1997 was an interesting year. We didn’t have the internet like we do now. We didn’t have smart devices or social media. You had to call people or email to make plans and if you wanted directions somewhere you pulled out a map.

Ellen joked on her show that since we didn’t have Facebook yet in order to make a big pronouncement about your sexuality you had to get a sitcom.

They called the episode “The Puppy Episode” because when the writers told the executives she needed to be in a relationship by the fourth year of the show an executive at the studio said, “Well get her a puppy, she’s not coming out.” You can watch it on youtube in parts, starting here.

I spy Laura Dern, k.d. lang, Dwight Yoakam, Demi Moore, Gina Gershon, Jenny Shimizu, Billy Bob Thornton.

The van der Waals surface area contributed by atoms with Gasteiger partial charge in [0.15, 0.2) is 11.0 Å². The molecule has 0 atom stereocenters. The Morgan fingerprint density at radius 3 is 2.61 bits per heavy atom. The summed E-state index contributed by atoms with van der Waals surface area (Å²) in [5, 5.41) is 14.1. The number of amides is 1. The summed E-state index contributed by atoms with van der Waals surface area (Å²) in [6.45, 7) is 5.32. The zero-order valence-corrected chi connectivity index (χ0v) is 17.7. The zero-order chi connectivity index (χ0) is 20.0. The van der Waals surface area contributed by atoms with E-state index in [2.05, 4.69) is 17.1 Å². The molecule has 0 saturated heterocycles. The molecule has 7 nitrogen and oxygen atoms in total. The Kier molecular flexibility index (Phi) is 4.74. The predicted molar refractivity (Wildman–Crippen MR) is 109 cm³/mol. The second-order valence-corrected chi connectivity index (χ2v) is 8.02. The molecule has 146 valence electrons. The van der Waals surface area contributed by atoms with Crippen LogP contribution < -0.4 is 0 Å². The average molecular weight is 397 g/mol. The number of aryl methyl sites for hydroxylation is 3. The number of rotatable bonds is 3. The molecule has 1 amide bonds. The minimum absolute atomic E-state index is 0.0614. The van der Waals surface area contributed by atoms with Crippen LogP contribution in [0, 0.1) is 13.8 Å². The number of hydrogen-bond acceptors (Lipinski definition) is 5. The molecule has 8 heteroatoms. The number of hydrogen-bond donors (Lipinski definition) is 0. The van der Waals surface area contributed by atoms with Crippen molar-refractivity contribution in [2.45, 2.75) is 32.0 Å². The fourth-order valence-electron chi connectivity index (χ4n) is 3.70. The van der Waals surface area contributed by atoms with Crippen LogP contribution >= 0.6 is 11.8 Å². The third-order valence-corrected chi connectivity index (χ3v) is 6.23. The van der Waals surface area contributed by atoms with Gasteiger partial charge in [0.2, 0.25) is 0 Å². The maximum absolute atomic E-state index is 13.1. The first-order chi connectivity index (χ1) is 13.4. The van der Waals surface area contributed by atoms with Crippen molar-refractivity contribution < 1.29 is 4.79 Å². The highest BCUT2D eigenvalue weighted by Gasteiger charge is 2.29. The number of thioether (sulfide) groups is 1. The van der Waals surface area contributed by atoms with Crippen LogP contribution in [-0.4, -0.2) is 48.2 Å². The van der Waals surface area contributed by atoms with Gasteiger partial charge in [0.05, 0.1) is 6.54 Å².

I feel like for gay people in 1997, it was kind of like the Kennedy assassination—people remember where they were when they watched it.

I remember very viscerally what it was like for me watching Ellen come out. I was 18 years old, in my dorm room at UC Davis. Wearing my bathrobe, alone on the couch I shared with my suitemates watching the cable that I paid for because TV was an escape drug for me at the time. Life was really painful, I was depressed and felt very alone. I knew I was gay but couldn’t be open about it. I was still so convinced that if I acted like everyone else and hid in giant, formless overalls I would somehow appear normal and being gay went against that idea. I also didn’t think I was going to get to own my sexuality because I was fat. Fat was, in my deluded opinion, not attractive and I didn’t think people who weren’t having sex should bother coming out.